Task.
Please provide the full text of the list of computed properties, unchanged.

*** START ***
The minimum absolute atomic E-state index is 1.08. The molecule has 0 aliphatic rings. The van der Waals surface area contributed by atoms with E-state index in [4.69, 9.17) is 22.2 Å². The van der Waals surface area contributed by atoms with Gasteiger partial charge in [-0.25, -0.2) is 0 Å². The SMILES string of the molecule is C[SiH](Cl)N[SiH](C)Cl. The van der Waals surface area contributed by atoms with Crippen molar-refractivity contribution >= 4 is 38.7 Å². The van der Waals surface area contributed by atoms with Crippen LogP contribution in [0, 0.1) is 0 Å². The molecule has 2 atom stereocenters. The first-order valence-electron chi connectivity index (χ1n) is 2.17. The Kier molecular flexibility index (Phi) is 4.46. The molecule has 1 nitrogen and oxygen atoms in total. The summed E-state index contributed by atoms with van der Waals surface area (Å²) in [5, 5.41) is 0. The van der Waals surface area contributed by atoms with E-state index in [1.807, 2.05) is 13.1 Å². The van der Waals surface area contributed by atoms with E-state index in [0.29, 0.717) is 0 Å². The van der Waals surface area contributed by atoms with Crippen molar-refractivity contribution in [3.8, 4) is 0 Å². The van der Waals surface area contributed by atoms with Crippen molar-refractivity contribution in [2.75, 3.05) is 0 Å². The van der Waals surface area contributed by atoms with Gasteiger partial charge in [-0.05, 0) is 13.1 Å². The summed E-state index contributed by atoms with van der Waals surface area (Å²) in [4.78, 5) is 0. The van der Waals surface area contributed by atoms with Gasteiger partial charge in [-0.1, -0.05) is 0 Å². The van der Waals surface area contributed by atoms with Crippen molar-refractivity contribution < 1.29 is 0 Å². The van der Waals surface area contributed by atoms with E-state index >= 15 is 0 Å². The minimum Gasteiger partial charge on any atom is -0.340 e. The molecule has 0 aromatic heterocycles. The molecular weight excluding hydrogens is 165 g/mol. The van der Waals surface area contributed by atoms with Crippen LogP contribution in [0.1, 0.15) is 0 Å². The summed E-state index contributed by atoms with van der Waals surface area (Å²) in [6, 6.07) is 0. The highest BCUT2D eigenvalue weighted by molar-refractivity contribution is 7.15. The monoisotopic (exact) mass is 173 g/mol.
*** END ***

The minimum absolute atomic E-state index is 1.08. The molecule has 0 aliphatic rings. The van der Waals surface area contributed by atoms with E-state index in [4.69, 9.17) is 22.2 Å². The van der Waals surface area contributed by atoms with Gasteiger partial charge in [-0.25, -0.2) is 0 Å². The SMILES string of the molecule is C[SiH](Cl)N[SiH](C)Cl. The van der Waals surface area contributed by atoms with Crippen molar-refractivity contribution >= 4 is 38.7 Å². The van der Waals surface area contributed by atoms with Crippen LogP contribution in [0, 0.1) is 0 Å². The molecule has 2 atom stereocenters. The first-order valence-electron chi connectivity index (χ1n) is 2.17. The Kier molecular flexibility index (Phi) is 4.46. The molecule has 1 nitrogen and oxygen atoms in total. The summed E-state index contributed by atoms with van der Waals surface area (Å²) in [5, 5.41) is 0. The van der Waals surface area contributed by atoms with E-state index in [1.807, 2.05) is 13.1 Å². The van der Waals surface area contributed by atoms with E-state index in [0.29, 0.717) is 0 Å². The van der Waals surface area contributed by atoms with Crippen molar-refractivity contribution in [3.8, 4) is 0 Å². The van der Waals surface area contributed by atoms with Crippen molar-refractivity contribution in [2.75, 3.05) is 0 Å². The van der Waals surface area contributed by atoms with Gasteiger partial charge in [-0.05, 0) is 13.1 Å². The summed E-state index contributed by atoms with van der Waals surface area (Å²) in [4.78, 5) is 0. The van der Waals surface area contributed by atoms with Gasteiger partial charge in [-0.1, -0.05) is 0 Å². The van der Waals surface area contributed by atoms with Crippen molar-refractivity contribution < 1.29 is 0 Å². The van der Waals surface area contributed by atoms with E-state index >= 15 is 0 Å². The minimum Gasteiger partial charge on any atom is -0.340 e. The molecule has 0 aromatic heterocycles. The molecular weight excluding hydrogens is 165 g/mol. The van der Waals surface area contributed by atoms with Crippen LogP contribution in [0.1, 0.15) is 0 Å². The summed E-state index contributed by atoms with van der Waals surface area (Å²) in [6, 6.07) is 0. The highest BCUT2D eigenvalue weighted by molar-refractivity contribution is 7.15. The monoisotopic (exact) mass is 173 g/mol.